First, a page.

Ultimately, the existence of a vast network of concentration camps in North Korea stands as a convicting, ethical blight upon the collected consciences of nations the world round. North Korean citizens are subjected to unthinkable abuse and unbearable living conditions within the confines of these secret prisons. In its pivot toward Asia, the United States possesses a unique opportunity to push the discussion of this human rights crisis to the forefront of regional discussion and influence regional powers to facilitate greater conversation of the issues as well as practical action toward the rectification of the issue. The United States stands in a unique position to help the people of North Korea, as it is poised to engage in greater economic and political cooperation with the nations of the Pacific region and may thereby include the pressing issue of this humanitarian crisis in its interactions with these nations. The United States must tackle this ethical challenge head on and with full conviction in order to resolve one of the greatest ethical crises afflicting our world today.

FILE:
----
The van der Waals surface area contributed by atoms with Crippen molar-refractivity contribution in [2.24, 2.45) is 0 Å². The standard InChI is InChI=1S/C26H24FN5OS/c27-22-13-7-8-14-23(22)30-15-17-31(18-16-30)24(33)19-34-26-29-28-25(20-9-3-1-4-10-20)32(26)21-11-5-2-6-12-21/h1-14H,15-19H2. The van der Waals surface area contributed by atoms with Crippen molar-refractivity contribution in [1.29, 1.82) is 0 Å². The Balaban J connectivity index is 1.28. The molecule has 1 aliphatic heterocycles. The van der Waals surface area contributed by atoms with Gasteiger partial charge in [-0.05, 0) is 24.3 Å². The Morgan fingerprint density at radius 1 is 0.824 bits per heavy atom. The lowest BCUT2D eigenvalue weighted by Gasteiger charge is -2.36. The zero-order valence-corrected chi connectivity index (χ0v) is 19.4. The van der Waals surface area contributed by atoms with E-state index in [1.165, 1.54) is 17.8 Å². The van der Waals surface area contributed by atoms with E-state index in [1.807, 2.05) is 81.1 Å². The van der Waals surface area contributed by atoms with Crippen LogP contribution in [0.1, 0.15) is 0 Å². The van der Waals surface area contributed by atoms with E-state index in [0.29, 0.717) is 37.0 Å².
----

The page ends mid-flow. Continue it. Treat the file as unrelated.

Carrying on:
Chonnam National University
University of Missouri-Columbia
United States of America